The LCP currently has several focus areas across South Africa where our conservation efforts are focused to generate maximum impact for the conservation of sites and species.

These focus areas are:

  • The Grasslands: conservation and stewardship work is currently being conducted in the Upper Wilge, Sneeuberg and Greater Lakenvlei Protected Environments with focus species including the several threatened, endemic passerines (Yellow-breasted Pipit, Rudd’s & Botha’s Larks), Secretarybird, Southern Bald Ibis and the Critically Endangered White-winged Flufftail.
  • The Western Cape Estuaries and Fynbos: the project looks to formally protect and improve conservation action at 12 priority estuaries within IBAs in the Western Cape and monitor the habitat quality and bird populations within these sites using biodiversity stewardship with an expanded focus into securing and appropriately managing the catchments of these estuaries.
  • Northern Zululand: with the declaration of the Zululand IBA in 2019, more effort is being put into conservation efforts within the broader landscape through the implementation of a Vulture Safe Zone, avitourism development and coastal forest restoration to benefit the unique avifauna found in this biodiversity hotspot such as the Critically Endangered Southern Banded Snake Eagle.

The LCP is broken into two workstreams which focus on carrying out our important conservation work across the terrestrial landscape:

  1. The Protecting Ecosystems workstream aims to identify, protect and facilitate the appropriate management and sustainable use of South Africa’s most important natural ecosystems to the benefit of birds, biodiversity and communities. At its core, the Protecting Ecosystems team aims to secure natural sites that are important for birds and improve the conservation status of these areas. This objective is achieved by supporting landowners and communities through the Biodiversity Stewardship process and awareness campaigns about the importance of suitable and equitable use of natural resources.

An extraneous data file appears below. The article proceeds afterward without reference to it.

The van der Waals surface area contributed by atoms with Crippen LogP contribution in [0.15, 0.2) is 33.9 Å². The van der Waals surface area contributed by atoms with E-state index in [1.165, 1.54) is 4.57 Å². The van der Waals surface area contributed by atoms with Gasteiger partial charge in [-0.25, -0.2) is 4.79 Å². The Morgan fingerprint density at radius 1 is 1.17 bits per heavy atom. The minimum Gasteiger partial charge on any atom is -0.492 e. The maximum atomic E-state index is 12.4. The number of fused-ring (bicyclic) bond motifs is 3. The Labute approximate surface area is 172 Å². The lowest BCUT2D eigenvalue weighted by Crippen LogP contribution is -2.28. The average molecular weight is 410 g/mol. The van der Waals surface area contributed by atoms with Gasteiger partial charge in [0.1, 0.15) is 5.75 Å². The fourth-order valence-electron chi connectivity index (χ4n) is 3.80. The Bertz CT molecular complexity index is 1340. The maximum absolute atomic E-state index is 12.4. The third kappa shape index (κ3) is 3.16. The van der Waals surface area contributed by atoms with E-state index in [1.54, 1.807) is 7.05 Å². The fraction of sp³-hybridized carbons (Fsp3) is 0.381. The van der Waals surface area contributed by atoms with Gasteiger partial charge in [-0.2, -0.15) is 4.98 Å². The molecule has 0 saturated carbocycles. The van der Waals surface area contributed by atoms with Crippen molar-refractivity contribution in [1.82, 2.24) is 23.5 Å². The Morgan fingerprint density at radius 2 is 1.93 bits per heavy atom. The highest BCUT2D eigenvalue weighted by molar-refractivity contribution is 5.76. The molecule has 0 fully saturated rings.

2. The Protecting Species workstream aims to prioritise the conservation of South Africa’s most threatened terrestrial and freshwater birds through scientifically robust conservation interventions that target the mitigation of species-specific threats (e.g. lead poisoning in vultures).
LCP profile
Meet the Team

Left to right (Top) Philipp Grundlingh ; Giselle Murison; Valery Phakoago; Kyle Lloyd; Steve McKean;

Left to right (Bottom) Carina Pienaar; Steven Segang; Ernst Retief; Marlize Muller

The White-winged Flufftail, one of the rarest and most threatened waterbirds in Africa, is a flagship species of wetlands and an indicator of a healthy, functioning ecosystem. Credit Warwick Tarboton
Media and Resources

Through their work, the Landscape Conservation Programme has produced a number of resources which have been made available to the public.

Support Us

Help save our landbirds by supporting one of more of the various projects undertaken by the Landscape Conservation Programme.

The LCP Manager is kindly supported by Rupert Natuurstigting, Toyota South Africa, WWF Nedbank Green Trust, IUCN SOS and the Eskom Ingula Partnership.